Never having any issues on what to write for my blog entries, I finally got one! I sat down and thought long and hard about what to write, but whenever I started to write about a topic, I would always stop in the middle and delete whatever I had written. So, after deleting about 3 blog entries, I finally decided to write about "Cultural Losses." At first I thought that this topic had absolutely nothing to do with global warming, yet as I was reading a book called, “The Atlas of Climate Change,” I realized it had plenty to do with global warming.
Climate change, whether we like it or not, is threatening parts of the world’s cultural and historical heritage. It’s not just about what is going on currently, but also about the past. For example, in 2002, flooding across Europe damaged concert halls, theatres, museums, and libraries, which led to a loss of half a million books (Dow and Downing 66).
There are many places that suffer a loss of built heritage and cultural landscapes, such as Boston, South Africa, Italy, Mt. Everest, Thailand, and Tuvalu. Let me first start by talking about Thailand. Due to severe flooding in northeastern Thailand, the 600-year-old ruins of Sukothai have been damaged, including the ruins of Ayutthaya (which was the capital from the 14th to 18th century). Venice, Italy has previously and is still experiencing frequent flooding, which has caused the damage of many buildings. For example, St. Mark’s Square actually floods about 50 times more each year than it did in the early 1900s. Thirdly, evacuations are taking place due to the rise of sea-levels in Tuvalu, which is an island nation. Moving on around the globe, Mt. Everest has almost lost its natural beauty since there is not as much snow as there used to be in 1953. The negative effect of this is that if Mt. Everest loses its natural beauty, there will be a decrease in the amount of tourists that come to visit every year. Excluding building and mountains, even National Parks are being affected due to climate change. For example, the West Coast National Park in South Africa actually had to move their fossils of the oldest human footprints (estimated to have been made 117,000 years ago) in order for them to be safe. Lastly, sea-levels and coastal storms could increase the height of flooding on the Charles River and many famous historical sites (such as the Boston Garden) (Dow and Downing 67).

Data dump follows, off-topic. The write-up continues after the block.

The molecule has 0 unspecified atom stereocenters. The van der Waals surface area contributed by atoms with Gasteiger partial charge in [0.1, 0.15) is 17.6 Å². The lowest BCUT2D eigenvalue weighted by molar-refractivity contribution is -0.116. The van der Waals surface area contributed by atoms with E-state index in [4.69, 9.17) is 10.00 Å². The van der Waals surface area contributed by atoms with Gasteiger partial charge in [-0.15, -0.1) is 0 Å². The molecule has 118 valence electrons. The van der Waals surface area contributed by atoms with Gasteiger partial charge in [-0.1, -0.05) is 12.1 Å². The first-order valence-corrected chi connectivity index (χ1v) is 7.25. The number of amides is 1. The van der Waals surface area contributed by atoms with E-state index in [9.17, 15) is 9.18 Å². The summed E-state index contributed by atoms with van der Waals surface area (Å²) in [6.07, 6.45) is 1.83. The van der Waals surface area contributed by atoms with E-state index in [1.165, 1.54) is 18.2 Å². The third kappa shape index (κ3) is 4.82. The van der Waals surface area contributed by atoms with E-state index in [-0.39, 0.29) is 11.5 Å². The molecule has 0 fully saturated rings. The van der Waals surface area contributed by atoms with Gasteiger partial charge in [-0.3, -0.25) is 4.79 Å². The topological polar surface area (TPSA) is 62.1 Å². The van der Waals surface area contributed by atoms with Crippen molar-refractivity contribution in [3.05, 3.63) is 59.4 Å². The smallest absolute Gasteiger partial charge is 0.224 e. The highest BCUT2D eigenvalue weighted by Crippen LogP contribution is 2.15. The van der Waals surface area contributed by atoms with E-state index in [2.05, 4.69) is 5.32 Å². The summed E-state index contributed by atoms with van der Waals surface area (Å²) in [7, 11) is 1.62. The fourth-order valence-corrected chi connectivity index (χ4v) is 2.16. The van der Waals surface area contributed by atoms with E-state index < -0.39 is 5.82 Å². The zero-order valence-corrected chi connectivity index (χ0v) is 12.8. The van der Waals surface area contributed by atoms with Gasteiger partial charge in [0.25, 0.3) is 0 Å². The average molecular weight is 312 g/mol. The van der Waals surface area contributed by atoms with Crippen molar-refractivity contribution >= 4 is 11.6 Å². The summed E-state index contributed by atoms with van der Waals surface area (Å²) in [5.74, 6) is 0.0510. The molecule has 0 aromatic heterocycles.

These are just some of the many places around the world that are being affected due to global warming. As it is said by Dow and Downing, “The potential for more frequent floods and more intense storms poses greater threats to cherished buildings, monuments, archaeological sites, and other material traces of history and heritage” (Dow and Downing 67).
Dow, Kirstin, and Thomas Downing. The Atlas of Climate Change.Berkeley and Los Angeles: Myriad Editions Limited,2006.